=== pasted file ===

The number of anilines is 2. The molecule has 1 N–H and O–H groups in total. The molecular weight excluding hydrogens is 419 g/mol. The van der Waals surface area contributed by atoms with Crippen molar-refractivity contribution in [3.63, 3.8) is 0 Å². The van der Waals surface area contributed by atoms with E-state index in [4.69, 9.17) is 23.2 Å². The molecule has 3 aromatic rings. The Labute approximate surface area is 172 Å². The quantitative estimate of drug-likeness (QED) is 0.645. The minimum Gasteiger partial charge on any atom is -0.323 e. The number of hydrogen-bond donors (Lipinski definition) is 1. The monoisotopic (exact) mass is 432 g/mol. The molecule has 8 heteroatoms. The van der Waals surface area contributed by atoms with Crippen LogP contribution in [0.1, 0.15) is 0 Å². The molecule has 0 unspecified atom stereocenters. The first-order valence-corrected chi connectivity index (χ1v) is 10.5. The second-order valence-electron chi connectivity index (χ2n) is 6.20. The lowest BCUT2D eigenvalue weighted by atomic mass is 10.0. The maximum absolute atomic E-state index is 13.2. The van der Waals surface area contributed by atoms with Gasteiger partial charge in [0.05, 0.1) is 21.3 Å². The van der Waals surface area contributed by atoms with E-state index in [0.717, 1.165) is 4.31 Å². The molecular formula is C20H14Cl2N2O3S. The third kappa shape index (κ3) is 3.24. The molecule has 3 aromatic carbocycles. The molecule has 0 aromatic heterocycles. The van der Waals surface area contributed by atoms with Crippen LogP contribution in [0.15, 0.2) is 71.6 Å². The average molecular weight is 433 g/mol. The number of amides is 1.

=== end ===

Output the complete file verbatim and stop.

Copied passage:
The number of anilines is 2. The molecule has 1 N–H and O–H groups in total. The molecular weight excluding hydrogens is 419 g/mol. The van der Waals surface area contributed by atoms with Crippen molar-refractivity contribution in [3.63, 3.8) is 0 Å². The van der Waals surface area contributed by atoms with E-state index in [4.69, 9.17) is 23.2 Å². The molecule has 3 aromatic rings. The Labute approximate surface area is 172 Å². The quantitative estimate of drug-likeness (QED) is 0.645. The minimum Gasteiger partial charge on any atom is -0.323 e. The number of hydrogen-bond donors (Lipinski definition) is 1. The monoisotopic (exact) mass is 432 g/mol. The molecule has 8 heteroatoms. The van der Waals surface area contributed by atoms with Crippen LogP contribution in [0.1, 0.15) is 0 Å². The molecule has 0 unspecified atom stereocenters. The first-order valence-corrected chi connectivity index (χ1v) is 10.5. The second-order valence-electron chi connectivity index (χ2n) is 6.20. The lowest BCUT2D eigenvalue weighted by atomic mass is 10.0. The maximum absolute atomic E-state index is 13.2. The van der Waals surface area contributed by atoms with Gasteiger partial charge in [0.05, 0.1) is 21.3 Å². The van der Waals surface area contributed by atoms with E-state index in [0.717, 1.165) is 4.31 Å². The molecular formula is C20H14Cl2N2O3S. The third kappa shape index (κ3) is 3.24. The molecule has 3 aromatic carbocycles. The molecule has 0 aromatic heterocycles. The van der Waals surface area contributed by atoms with Crippen LogP contribution in [0.15, 0.2) is 71.6 Å². The average molecular weight is 433 g/mol. The number of amides is 1.